The 31,340,507 Britons who have received both coronavirus vaccine doses, and therefore have maximum protection against the disease, are still subject to the same rules as everyone else.
This includes the requirement to self-isolate for 10 days after coming into contact with someone who tests positive for the virus.
However, the government is now planning to scrap this rule for double-vaccinated people. Here is everything we know about the plans so far.
What will the new scheme look like?
The plans, first reported by The Times on Saturday, could see double-vaccinated people who come into contact with a COVID-19 carrier being spared the 10-day isolation requirement when contacted by the test and trace system.
Instead, the paper reported, people will be offered the chance to take a test every morning for a week.
What has the government said about it?
Health secretary Matt Hancock confirmed on Monday that the government “will” scrap the isolation period for double-jabbed people.
He told BBC Breakfast a pilot has been launched “to check that that will be effective, but it is something that we’re working on”.
He added: “We’re not ready to be able to take that step yet, but it’s something that I want to see and we will introduce, subject to clinical advice, as soon as it’s reasonable to do so.”
When will the isolation rules for double vaccinated people be scrapped?
In its report, The Times said the plan will only be approved if England’s chief medical officer Prof Chris Whitty is satisfied with the results of the pilot, which is said to involve 40,000 people.
What is the science behind dropping isolation rules for double-vaccinated people?
As the government’s chief scientific adviser Sir Patrick Vallance said last week, vaccines are “very, very effective”.
Against the Delta variant of the virus, which was first identified in India and is now dominant in the UK, two doses give an estimated 92% reduction in hospitalisations.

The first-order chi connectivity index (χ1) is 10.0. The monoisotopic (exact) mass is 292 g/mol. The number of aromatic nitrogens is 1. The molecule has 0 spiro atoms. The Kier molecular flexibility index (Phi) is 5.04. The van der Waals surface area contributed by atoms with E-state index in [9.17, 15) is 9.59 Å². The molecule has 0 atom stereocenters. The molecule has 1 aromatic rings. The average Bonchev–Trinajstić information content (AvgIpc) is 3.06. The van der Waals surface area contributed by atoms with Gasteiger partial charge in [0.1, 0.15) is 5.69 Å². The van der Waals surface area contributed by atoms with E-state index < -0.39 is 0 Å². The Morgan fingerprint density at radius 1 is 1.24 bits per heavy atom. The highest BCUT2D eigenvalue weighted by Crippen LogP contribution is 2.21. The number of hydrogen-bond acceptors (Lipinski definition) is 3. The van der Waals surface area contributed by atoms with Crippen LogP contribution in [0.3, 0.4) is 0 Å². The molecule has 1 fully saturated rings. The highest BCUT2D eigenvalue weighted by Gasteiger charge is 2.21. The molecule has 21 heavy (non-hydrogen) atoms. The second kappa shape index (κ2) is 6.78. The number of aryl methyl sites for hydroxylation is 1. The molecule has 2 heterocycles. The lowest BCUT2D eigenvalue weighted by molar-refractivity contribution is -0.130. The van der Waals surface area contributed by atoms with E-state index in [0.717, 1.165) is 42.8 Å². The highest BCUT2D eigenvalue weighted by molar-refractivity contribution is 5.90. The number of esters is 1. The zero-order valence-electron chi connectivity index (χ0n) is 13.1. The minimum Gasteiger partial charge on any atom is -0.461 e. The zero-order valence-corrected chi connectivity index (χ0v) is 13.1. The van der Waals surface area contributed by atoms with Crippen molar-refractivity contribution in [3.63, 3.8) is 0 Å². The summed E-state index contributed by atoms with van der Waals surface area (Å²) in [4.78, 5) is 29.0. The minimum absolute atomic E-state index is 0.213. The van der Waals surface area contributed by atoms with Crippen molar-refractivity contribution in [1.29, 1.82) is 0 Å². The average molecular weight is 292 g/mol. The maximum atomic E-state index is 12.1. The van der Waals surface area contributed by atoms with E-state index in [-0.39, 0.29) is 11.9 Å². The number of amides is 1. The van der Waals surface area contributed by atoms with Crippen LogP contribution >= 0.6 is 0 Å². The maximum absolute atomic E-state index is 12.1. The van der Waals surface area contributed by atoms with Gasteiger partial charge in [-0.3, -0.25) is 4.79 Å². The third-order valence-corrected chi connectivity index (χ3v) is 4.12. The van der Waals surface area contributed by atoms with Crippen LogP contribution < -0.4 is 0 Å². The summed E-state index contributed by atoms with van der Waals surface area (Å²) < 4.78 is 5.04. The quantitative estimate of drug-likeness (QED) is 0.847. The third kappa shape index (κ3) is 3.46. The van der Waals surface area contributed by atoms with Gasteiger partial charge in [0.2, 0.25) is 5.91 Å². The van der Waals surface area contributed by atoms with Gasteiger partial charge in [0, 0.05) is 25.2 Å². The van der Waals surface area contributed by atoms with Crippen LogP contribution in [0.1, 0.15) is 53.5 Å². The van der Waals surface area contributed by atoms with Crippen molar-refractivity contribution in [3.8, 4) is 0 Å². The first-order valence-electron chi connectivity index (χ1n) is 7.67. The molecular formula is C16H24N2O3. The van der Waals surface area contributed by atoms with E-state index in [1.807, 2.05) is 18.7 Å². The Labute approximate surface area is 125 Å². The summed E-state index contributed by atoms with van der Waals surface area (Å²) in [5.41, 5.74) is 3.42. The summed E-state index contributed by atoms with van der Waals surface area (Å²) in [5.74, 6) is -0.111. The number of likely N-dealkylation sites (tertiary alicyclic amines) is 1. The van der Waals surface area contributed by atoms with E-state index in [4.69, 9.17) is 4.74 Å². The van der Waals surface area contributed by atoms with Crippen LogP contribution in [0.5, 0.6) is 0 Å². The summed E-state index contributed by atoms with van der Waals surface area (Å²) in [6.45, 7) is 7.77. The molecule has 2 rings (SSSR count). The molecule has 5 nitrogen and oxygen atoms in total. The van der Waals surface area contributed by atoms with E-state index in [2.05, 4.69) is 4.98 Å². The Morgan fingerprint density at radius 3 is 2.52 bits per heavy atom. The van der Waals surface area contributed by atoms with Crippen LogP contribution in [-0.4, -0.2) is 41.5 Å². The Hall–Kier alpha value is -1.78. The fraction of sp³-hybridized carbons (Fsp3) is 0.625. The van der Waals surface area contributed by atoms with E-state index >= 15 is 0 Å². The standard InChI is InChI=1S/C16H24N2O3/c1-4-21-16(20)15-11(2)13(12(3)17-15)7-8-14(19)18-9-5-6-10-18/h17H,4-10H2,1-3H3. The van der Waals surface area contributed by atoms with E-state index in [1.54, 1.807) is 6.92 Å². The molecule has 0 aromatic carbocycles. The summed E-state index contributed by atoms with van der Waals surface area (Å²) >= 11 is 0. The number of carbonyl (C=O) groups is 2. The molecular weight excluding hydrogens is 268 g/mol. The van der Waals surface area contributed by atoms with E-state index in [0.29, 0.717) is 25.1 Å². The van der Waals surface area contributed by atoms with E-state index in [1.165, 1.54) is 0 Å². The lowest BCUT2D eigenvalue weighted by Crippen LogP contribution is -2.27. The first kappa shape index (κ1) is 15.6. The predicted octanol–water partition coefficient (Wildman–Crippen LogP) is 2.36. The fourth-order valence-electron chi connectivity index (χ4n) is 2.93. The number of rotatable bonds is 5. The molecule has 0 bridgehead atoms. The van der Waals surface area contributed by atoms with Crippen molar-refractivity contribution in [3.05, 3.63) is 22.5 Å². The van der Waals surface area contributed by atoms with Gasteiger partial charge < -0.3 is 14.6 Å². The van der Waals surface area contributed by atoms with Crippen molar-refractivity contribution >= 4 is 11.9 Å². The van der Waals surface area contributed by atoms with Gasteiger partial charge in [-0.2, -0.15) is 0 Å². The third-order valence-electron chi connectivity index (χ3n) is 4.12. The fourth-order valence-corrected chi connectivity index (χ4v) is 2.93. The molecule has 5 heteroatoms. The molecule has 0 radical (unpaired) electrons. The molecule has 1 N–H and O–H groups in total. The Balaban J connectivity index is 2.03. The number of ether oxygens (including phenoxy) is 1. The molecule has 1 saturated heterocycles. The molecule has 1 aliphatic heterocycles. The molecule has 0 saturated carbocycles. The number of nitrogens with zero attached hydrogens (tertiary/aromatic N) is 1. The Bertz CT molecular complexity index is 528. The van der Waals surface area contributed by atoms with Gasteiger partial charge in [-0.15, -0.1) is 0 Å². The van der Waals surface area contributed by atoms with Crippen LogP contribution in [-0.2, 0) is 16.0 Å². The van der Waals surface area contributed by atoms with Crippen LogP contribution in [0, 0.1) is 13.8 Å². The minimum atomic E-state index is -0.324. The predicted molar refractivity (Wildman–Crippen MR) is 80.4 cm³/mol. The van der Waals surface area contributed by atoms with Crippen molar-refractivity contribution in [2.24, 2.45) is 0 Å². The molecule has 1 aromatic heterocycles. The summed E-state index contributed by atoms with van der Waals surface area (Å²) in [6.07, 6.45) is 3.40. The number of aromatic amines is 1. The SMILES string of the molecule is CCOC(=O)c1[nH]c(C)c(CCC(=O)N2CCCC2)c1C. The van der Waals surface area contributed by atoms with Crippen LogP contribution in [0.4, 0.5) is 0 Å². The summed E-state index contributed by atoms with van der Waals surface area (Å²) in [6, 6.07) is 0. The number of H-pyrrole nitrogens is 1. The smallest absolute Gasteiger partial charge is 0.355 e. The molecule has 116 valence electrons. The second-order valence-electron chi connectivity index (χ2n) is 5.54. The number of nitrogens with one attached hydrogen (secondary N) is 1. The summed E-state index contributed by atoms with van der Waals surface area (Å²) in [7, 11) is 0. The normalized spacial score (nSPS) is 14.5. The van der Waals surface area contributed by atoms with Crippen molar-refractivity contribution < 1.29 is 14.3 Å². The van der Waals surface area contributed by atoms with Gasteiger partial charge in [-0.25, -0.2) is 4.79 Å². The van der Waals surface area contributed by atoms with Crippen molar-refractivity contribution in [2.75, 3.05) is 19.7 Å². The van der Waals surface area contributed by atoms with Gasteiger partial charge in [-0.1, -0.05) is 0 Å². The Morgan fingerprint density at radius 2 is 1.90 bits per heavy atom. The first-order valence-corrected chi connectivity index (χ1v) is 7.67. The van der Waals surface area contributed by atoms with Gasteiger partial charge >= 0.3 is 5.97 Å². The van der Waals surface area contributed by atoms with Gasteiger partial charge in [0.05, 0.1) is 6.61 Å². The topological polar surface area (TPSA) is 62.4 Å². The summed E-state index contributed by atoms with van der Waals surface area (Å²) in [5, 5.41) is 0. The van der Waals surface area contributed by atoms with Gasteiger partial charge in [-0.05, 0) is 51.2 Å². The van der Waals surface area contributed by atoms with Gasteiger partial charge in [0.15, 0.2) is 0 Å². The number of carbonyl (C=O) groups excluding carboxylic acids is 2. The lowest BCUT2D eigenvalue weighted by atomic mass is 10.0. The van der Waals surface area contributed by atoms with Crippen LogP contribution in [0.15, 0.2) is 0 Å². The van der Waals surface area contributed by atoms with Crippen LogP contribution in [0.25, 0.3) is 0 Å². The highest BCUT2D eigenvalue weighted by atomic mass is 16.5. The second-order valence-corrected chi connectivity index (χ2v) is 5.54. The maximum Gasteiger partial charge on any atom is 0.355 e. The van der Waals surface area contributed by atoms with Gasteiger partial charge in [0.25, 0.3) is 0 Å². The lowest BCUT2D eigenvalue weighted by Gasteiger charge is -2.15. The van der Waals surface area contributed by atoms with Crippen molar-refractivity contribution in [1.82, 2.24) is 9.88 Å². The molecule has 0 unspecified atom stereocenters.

However, two doses are slightly less effective – an estimated 80% reduction – in preventing symptomatic COVID.
Presumably, this would be the thinking behind the requirement to take a daily test as a condition of not having to isolate.
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Prof Adam Finn, who is a member of the Joint Committee on Vaccination and Immunisation, which advises the government, told Times Radio of the idea on Saturday: “We know that the vaccine, particularly after two doses, is highly effective at stopping you from getting seriously ill, 20 times less likely to end up in hospital.
“We also know that it will reduce your chances of getting milder illness and infecting other people, but it’s probably less good at doing that than it is preventing you getting seriously ill – so it’s a kind of balance of risk thing.”
What about holidaymakers?
One of the UK’s top public health experts suggested on Sunday that vaccination status will inform the government's international travel rules in future.
Dr Susan Hopkins, strategic response director for COVID-19 at Public Health England, said there may be “alternatives to isolation” for holidaymakers who have been double vaccinated.
Asked if there is a chance those who have had two jabs could go abroad, she told the BBC’s Andrew Marr Show: “We’ll be looking at the evidence from other countries."
She said officials are looking at places like Israel, which is ahead of the UK in its vaccine rollout: "They are allowing their population to travel more."
Dr Hopkins added: "We are moving steps forward, and I think that in a time in the future, I’m not sure when, I can imagine a situation where we will have alternatives to isolation for people who have two doses of the vaccine.”
Currently, there are 11 destinations on England's "green list", which removes the need for isolation upon return to the country. However, travel to a number of these places, for example New Zealand, is unviable due to strict border measures there.
There are dozens of countries on the "amber list", from which travellers must isolate for 10 days upon return, as well as book two tests. The government advises only essential travel to amber countries.
However, Boris Johnson has played down suggestions that restrictions on foreign travel could be lifted as more people received the vaccine.
Speaking during a visit to a laboratory in Hertfordshire on Monday, the prime minister said: “I want to stress that this is going to be, whatever happens, a difficult year for travel.
“There will be hassle, there will be delays, I am afraid, because the priority has got to be to keep the country safe and stop the virus coming back in.”
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